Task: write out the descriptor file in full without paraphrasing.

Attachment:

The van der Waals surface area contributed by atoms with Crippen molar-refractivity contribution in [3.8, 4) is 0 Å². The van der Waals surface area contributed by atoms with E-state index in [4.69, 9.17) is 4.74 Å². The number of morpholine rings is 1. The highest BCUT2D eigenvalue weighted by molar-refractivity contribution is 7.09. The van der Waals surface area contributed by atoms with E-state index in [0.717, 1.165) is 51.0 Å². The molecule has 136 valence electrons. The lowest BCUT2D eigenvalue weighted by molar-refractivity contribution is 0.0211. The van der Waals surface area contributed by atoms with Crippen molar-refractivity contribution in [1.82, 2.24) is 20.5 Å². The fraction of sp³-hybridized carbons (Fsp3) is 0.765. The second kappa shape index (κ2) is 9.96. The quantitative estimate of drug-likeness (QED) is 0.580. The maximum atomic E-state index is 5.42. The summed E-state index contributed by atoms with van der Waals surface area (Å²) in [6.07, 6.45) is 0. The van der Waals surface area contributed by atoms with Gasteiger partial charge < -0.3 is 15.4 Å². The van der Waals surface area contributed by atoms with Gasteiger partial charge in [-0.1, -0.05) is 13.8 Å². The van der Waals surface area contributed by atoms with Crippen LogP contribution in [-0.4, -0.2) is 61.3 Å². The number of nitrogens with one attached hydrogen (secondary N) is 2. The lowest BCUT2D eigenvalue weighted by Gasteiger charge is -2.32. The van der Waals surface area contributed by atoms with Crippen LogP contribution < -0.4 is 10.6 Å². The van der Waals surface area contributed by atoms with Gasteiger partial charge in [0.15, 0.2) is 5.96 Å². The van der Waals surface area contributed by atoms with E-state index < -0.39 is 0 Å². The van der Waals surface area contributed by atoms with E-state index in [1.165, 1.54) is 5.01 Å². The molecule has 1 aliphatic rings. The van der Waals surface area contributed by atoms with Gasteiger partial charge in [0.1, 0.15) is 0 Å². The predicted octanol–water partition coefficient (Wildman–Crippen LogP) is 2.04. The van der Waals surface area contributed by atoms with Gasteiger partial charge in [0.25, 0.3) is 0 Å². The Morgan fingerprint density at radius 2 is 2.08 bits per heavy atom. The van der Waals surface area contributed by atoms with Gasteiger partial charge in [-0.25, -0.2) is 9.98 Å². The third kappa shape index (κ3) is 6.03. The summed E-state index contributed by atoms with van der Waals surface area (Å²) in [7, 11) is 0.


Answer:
The van der Waals surface area contributed by atoms with Crippen molar-refractivity contribution in [3.8, 4) is 0 Å². The van der Waals surface area contributed by atoms with E-state index in [4.69, 9.17) is 4.74 Å². The number of morpholine rings is 1. The highest BCUT2D eigenvalue weighted by molar-refractivity contribution is 7.09. The van der Waals surface area contributed by atoms with E-state index in [0.717, 1.165) is 51.0 Å². The molecule has 136 valence electrons. The lowest BCUT2D eigenvalue weighted by molar-refractivity contribution is 0.0211. The van der Waals surface area contributed by atoms with Crippen molar-refractivity contribution in [1.82, 2.24) is 20.5 Å². The fraction of sp³-hybridized carbons (Fsp3) is 0.765. The second kappa shape index (κ2) is 9.96. The quantitative estimate of drug-likeness (QED) is 0.580. The maximum atomic E-state index is 5.42. The summed E-state index contributed by atoms with van der Waals surface area (Å²) in [6.07, 6.45) is 0. The van der Waals surface area contributed by atoms with Gasteiger partial charge < -0.3 is 15.4 Å². The van der Waals surface area contributed by atoms with Gasteiger partial charge in [-0.1, -0.05) is 13.8 Å². The van der Waals surface area contributed by atoms with Crippen LogP contribution in [-0.4, -0.2) is 61.3 Å². The number of nitrogens with one attached hydrogen (secondary N) is 2. The lowest BCUT2D eigenvalue weighted by Gasteiger charge is -2.32. The van der Waals surface area contributed by atoms with Crippen LogP contribution < -0.4 is 10.6 Å². The van der Waals surface area contributed by atoms with Gasteiger partial charge in [0.15, 0.2) is 5.96 Å². The van der Waals surface area contributed by atoms with E-state index < -0.39 is 0 Å². The van der Waals surface area contributed by atoms with E-state index in [1.165, 1.54) is 5.01 Å². The molecule has 1 aliphatic rings. The van der Waals surface area contributed by atoms with Gasteiger partial charge in [0.1, 0.15) is 0 Å². The predicted octanol–water partition coefficient (Wildman–Crippen LogP) is 2.04. The van der Waals surface area contributed by atoms with Gasteiger partial charge in [0.25, 0.3) is 0 Å². The Morgan fingerprint density at radius 2 is 2.08 bits per heavy atom. The van der Waals surface area contributed by atoms with Gasteiger partial charge in [-0.25, -0.2) is 9.98 Å². The third kappa shape index (κ3) is 6.03. The summed E-state index contributed by atoms with van der Waals surface area (Å²) in [7, 11) is 0.